“Not typical news for Wyoming”: A Digital History Project for the COVID-19 Era

August 28, 2020

The global pandemic has placed considerable demands on faculty, graduate, and undergraduate students. Among the most challenging issues are of a curricular and pedagogical nature. From lecturers with extensive instructional experience to those at the start of their careers, we all face steep limitations on what many of us love most about this profession — teaching.  

Please, therefore, count me as one of the many grateful academics who celebrates the German Studies Collaboratory (GSC). In rapid fashion, it has evolved into a space where I have found fresh inspiration, as well as new assignments, readings, and interactive classroom practices. Since my time as a graduate student, I have benefited considerably from pedagogical discussions with peers at German Studies Association meetings and during research summers in Berlin. Such reunions are especially important for those of us who serve as the only Germanist or modern Europeanist at an academic institution. Though COVID-19 has ushered in a temporary suspension of conferences and other chances to engage with our academic colleagues, the GSC has effectively created a platform where we can continue these essential collaborations. In this spirit, Dr. Elizabeth Drummond kindly invited me to share a digital history project that I previously assigned in my upper-division seminars “Human Rights and Crimes against Humanity” and “Nazi Germany and the Holocaust.” 

Two years ago, the United States Holocaust Memorial Museum (USHMM) launched a new interactive study, entitled “History Unfolded: U.S. Newspapers and the Holocaust.” According to its website, “History Unfolded” seeks to “examine the motives, pressures, and fears that shaped Americans’ responses to Nazism, war, and the persecution of Jews in Europe during the 1930s and 1940s.” The project asks participants to search through newspapers in their own communities for information, reports, and opinions about 38 specific Holocaust-era topics and then submit these articles to a central database at the Center for Advanced Holocaust Studies. This assignment thus provides students an opportunity to work closely with scholars at USHMM, as well as archivists, librarians, and public history professionals in their own hometowns.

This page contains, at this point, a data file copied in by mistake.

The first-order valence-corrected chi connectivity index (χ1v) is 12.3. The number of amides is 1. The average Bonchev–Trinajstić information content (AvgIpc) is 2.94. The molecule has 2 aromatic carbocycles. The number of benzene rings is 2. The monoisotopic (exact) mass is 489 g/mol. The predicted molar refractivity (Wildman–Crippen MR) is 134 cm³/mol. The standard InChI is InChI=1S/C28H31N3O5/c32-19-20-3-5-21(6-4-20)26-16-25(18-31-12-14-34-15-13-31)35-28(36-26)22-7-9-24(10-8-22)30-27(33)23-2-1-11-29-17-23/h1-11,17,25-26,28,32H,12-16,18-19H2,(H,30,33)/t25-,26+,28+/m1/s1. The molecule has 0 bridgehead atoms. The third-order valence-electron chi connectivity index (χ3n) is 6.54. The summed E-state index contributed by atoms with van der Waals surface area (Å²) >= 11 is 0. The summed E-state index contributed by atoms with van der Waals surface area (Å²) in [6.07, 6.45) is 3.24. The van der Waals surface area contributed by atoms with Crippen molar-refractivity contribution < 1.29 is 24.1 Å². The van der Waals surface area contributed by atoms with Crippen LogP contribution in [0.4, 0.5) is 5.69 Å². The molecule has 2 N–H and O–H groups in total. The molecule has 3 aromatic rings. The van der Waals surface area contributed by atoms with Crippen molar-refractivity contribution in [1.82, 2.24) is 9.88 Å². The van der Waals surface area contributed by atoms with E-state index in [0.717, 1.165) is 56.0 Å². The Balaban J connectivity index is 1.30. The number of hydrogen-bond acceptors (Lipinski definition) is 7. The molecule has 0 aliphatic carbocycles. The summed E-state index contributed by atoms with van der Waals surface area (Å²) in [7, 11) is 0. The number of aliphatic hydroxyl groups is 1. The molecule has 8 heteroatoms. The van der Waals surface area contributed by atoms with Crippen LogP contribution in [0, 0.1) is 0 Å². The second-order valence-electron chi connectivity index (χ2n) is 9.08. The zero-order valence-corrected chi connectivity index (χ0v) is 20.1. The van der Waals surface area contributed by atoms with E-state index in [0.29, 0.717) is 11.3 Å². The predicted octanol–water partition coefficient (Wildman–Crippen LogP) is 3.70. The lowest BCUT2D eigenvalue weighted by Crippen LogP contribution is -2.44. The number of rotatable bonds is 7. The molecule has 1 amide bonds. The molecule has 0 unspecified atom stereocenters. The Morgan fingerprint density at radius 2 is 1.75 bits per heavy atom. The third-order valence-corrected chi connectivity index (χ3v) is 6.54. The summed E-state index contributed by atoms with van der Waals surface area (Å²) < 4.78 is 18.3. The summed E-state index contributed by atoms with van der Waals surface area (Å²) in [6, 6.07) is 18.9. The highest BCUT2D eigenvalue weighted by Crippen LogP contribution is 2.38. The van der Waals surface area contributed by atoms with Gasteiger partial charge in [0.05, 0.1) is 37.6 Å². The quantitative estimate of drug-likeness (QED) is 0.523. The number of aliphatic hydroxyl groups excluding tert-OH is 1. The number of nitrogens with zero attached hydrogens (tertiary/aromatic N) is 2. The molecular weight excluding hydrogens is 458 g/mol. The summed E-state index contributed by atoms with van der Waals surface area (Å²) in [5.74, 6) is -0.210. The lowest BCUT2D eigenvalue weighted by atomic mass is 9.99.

Perhaps of equal importance, “History Unfolded” enables participants to study history outside the walls of a traditional university classroom. While formal class discussions are indispensable, this project empowers students to take what they have learned in lecture and then dive deeper into specific topics that interest them personally. A majority of people, even those from the Mountain West, have probably never considered Wyoming in the context of the Holocaust. For my students in Laramie, “History Unfolded” reoriented their perspectives about this history by asking them to consider what contemporary citizens in Wyoming—from Cheyenne and Cody, to Jackson and Lusk—actually knew about Nazi Germany. One prevailing myth about the Holocaust is that most Americans did not know about the scale of Nazi violence until after the European war ended in May 1945. Though historians exposed this argument as false long ago, students at the University of Wyoming uncovered exactly what their local newspapers said about the war and how people reacted to such stories in the 1930s and 1940s. 

One student, for instance, discovered an article, entitled “Extermination of All Jews in Nazi Territory Cited as Hitler’s Aim” that The Casper Tribune-Herald published on 25 November 1942. While much of the world focused on the Battle of Stalingrad, The Casper Tribune-Herald presented Wyoming residents with a clear picture of Hitler’s genocidal war aims in Europe. Another student found a related article that the Laramie Daily Boomerang published on 03 June 1944. The piece, entitled “Nearly Two Million Jews Put to Death in Upper Silesia,” actually mentions Auschwitz-Birkenau and explains how “prisoners were led into cells and ordered to strip for bathing … then cyanide gas was said to have been released causing death in three to five minutes.” In chilling detail, residents in Wyoming read a full account of the mass-murder process almost a full year before the end of the war in Europe. The same student who discovered this story later commented that “though, in retrospect, this may seem like normal rhetoric of World War II, this certainly was not typical news for Wyoming and must have been shocking to those who read about the mass murder.”

“History Unfolded” is the perfect kind of assignment for digital classrooms. It not only contributes to an important initiative at USHMM, but also enables students to gain essential research skills in a safe and social-distanced manner. Few projects have afforded me more satisfaction as a teacher.

Adam A. Blackler, University of Wyoming